These can prove to liabilities to the owners, since the least amount of detection in contamination can result in problems with selling the site, obtaining financing, or planning reuse. The revitalization of Brownfields provides several environmental, economic and community benefits. It revives the land, which was rendered unproductive by the contamination. It facilitates redevelopment of the site and hence engenders the growth in the economy by creating jobs.
The process of determining the levels of contamination at any Brownfield site plays a very important role. This ensures that we have a corresponding redevelopment or remediation strategy mapped out. In this research, we conduct an in-depth study on Brownfield development from an engineering view point by developing a methodology geared towards contaminant assessment and remediation. Finally we shall critically evaluate the application results of this methodology on a case study and draw inferences.
Contaminants pose serious risk to the environment. In a Brownfield, some of contaminants include agricultural waste, industrial waste, pesticides, heavy metals (e.g. lead, mercury), soil-acidifying agents (e.g. sulphur), salts and petroleum hydrocarbons. Considering the case where redevelopment of Brownfield will provide site access to the public, the presence of such contaminants could have a serious effect on the public health. Hence a systematic procedure needs to be adopted towards assessing the various contaminants present at the site. Based on the past history of any site, the contaminants and their composition levels have a unique relation. There are various factors that cause contamination. Some of these point to industrial uses in the past, mining activity, careless waste dumping, leveling of sites using contaminated fillsetc. These careless activities could be seen as a result of fewer restrictions imposed on the industries. The sites which have such a past history of activities include former factories, refineries, storage depots, service stations, engine works, gas works, power stations, railway yards, and landfills. Figure1 shows the land contamination caused by an oil depot fire.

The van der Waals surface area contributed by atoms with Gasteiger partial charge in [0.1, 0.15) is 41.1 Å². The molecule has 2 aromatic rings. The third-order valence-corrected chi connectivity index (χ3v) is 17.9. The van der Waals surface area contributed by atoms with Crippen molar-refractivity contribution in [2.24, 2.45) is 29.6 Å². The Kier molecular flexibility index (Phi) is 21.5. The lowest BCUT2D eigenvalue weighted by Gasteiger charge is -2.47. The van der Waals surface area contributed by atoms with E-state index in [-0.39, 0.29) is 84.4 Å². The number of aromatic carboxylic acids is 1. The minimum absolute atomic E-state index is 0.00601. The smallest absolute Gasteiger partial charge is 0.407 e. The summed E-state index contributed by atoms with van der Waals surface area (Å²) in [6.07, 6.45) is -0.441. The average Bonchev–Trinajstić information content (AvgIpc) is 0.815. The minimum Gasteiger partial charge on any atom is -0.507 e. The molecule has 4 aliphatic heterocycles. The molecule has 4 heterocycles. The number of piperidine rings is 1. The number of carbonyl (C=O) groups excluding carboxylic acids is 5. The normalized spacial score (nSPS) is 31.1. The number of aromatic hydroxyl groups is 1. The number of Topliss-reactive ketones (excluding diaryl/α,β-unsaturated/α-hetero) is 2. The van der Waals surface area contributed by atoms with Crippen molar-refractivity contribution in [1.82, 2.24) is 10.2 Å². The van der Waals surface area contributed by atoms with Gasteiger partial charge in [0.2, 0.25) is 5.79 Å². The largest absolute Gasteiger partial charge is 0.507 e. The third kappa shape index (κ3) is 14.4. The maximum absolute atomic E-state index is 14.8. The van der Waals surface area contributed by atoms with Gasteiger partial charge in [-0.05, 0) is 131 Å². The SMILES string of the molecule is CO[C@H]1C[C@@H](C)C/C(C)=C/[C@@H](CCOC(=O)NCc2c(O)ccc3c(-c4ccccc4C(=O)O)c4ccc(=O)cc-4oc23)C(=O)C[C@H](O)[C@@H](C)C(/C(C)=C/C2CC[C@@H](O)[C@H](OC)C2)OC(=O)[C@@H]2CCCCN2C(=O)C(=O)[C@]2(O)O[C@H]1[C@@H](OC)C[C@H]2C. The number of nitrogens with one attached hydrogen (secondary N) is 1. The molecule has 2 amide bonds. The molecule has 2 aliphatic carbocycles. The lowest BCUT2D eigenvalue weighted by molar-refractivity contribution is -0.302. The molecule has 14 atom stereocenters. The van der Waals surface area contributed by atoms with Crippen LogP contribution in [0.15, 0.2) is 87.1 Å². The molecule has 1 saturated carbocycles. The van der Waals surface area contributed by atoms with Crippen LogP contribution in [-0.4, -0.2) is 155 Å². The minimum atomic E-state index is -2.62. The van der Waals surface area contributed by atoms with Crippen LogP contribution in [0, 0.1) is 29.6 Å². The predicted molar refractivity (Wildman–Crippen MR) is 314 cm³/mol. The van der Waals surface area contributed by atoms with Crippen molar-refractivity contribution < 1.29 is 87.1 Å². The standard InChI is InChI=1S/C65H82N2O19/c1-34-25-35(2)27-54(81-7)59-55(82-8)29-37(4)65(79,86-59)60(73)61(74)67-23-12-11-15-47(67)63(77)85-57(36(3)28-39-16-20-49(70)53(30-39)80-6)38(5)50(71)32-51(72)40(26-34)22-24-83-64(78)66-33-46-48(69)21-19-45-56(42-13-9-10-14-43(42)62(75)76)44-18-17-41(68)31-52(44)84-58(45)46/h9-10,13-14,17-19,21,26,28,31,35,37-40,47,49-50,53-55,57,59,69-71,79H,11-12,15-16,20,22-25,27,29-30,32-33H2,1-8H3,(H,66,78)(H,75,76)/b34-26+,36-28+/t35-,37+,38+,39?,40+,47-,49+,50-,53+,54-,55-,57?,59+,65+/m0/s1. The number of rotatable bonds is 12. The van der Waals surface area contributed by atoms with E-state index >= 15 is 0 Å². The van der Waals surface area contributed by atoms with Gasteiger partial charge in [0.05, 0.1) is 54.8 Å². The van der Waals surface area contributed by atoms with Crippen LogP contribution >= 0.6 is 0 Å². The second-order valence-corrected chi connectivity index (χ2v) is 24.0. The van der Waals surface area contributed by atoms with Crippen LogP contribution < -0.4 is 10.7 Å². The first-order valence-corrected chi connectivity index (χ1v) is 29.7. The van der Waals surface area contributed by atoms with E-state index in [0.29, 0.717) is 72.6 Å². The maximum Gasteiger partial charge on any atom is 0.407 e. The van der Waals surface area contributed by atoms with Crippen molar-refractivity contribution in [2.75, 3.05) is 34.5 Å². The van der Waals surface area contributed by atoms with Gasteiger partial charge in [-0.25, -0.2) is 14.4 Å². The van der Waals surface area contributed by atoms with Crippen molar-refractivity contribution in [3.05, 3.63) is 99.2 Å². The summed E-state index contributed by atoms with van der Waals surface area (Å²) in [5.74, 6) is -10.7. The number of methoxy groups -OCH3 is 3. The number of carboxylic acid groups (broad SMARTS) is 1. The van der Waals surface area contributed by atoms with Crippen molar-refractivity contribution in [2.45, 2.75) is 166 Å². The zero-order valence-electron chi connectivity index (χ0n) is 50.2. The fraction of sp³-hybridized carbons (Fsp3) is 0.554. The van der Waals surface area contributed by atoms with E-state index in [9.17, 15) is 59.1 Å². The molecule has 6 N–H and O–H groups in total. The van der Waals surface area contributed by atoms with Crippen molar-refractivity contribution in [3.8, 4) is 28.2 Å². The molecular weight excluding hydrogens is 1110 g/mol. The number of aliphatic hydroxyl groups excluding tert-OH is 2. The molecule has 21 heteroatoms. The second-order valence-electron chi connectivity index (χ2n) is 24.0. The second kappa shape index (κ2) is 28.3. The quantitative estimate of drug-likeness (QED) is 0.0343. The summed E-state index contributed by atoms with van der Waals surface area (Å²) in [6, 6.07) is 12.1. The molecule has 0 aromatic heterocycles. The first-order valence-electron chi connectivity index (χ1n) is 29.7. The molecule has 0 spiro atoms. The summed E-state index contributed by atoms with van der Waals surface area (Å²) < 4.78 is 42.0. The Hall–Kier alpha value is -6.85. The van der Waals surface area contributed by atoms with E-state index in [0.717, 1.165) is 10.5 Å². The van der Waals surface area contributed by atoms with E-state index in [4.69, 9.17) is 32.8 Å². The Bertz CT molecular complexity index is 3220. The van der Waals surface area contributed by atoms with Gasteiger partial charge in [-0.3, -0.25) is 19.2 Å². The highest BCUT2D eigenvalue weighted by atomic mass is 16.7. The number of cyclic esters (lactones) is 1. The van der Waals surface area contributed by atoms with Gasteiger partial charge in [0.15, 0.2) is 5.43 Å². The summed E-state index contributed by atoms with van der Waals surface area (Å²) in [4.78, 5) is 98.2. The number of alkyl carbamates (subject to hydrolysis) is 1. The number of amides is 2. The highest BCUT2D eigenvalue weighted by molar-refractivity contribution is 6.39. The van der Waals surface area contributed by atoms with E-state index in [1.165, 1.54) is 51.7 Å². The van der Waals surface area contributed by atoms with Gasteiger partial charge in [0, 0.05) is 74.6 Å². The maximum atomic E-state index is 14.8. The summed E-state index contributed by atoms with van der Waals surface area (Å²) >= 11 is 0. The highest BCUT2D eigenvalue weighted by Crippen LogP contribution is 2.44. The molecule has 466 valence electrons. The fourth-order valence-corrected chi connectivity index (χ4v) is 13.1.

Considering the lack of available sites especially in the urban sector for new industries and various enterprises, attention is diverted towards Brownfields. A new legislation (Part 2A of the Environmental Protection Act 1990) was introduced in April 2000 requiring all local authorities to assess their areas for potentially contaminated land and to take concrete remediation steps. This was the first concrete step taken by the government to address the Brownfields. To counter the real or perceived threat posed by these sites, certain assessments procedures need to be followed to grasp the ground reality. This demands an intensive research into the mechanics of the soil to determine the contamination levels. This comprises the first part of our methodology geared towards Brownfi